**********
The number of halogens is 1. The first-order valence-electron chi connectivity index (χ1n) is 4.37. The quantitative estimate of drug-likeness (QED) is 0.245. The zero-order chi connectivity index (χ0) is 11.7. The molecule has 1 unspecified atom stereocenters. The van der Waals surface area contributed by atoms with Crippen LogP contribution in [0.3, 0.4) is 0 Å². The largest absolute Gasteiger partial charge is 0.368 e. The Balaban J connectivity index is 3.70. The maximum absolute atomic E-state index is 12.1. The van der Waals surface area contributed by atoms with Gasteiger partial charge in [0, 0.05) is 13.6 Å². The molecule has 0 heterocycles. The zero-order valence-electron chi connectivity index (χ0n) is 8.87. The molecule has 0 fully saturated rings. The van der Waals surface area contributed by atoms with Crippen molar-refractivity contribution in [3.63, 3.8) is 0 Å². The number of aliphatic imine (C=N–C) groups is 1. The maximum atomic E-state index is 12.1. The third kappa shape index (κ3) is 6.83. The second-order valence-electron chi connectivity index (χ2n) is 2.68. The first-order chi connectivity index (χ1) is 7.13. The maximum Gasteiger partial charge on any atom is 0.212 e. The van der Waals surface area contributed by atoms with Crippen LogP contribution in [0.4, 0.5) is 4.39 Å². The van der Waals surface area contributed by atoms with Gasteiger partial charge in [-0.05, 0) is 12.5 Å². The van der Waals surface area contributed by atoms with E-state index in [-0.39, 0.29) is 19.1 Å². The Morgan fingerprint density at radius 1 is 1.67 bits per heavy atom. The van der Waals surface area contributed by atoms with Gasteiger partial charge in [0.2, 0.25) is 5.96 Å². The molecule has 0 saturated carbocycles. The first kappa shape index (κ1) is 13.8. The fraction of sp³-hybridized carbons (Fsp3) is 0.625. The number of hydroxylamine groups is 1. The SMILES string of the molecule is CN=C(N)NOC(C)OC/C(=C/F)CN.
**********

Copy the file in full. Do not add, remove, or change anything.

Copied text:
The number of halogens is 1. The first-order valence-electron chi connectivity index (χ1n) is 4.37. The quantitative estimate of drug-likeness (QED) is 0.245. The zero-order chi connectivity index (χ0) is 11.7. The molecule has 1 unspecified atom stereocenters. The van der Waals surface area contributed by atoms with Crippen LogP contribution in [0.3, 0.4) is 0 Å². The largest absolute Gasteiger partial charge is 0.368 e. The Balaban J connectivity index is 3.70. The maximum absolute atomic E-state index is 12.1. The van der Waals surface area contributed by atoms with Gasteiger partial charge in [0, 0.05) is 13.6 Å². The molecule has 0 heterocycles. The zero-order valence-electron chi connectivity index (χ0n) is 8.87. The molecule has 0 fully saturated rings. The van der Waals surface area contributed by atoms with Crippen molar-refractivity contribution in [3.63, 3.8) is 0 Å². The number of aliphatic imine (C=N–C) groups is 1. The maximum atomic E-state index is 12.1. The third kappa shape index (κ3) is 6.83. The second-order valence-electron chi connectivity index (χ2n) is 2.68. The first-order chi connectivity index (χ1) is 7.13. The maximum Gasteiger partial charge on any atom is 0.212 e. The van der Waals surface area contributed by atoms with Crippen LogP contribution in [0.4, 0.5) is 4.39 Å². The van der Waals surface area contributed by atoms with Gasteiger partial charge in [-0.05, 0) is 12.5 Å². The van der Waals surface area contributed by atoms with E-state index in [-0.39, 0.29) is 19.1 Å². The Morgan fingerprint density at radius 1 is 1.67 bits per heavy atom. The van der Waals surface area contributed by atoms with Gasteiger partial charge in [0.2, 0.25) is 5.96 Å². The molecule has 0 saturated carbocycles. The first kappa shape index (κ1) is 13.8. The fraction of sp³-hybridized carbons (Fsp3) is 0.625. The number of hydroxylamine groups is 1. The SMILES string of the molecule is CN=C(N)NOC(C)OC/C(=C/F)CN.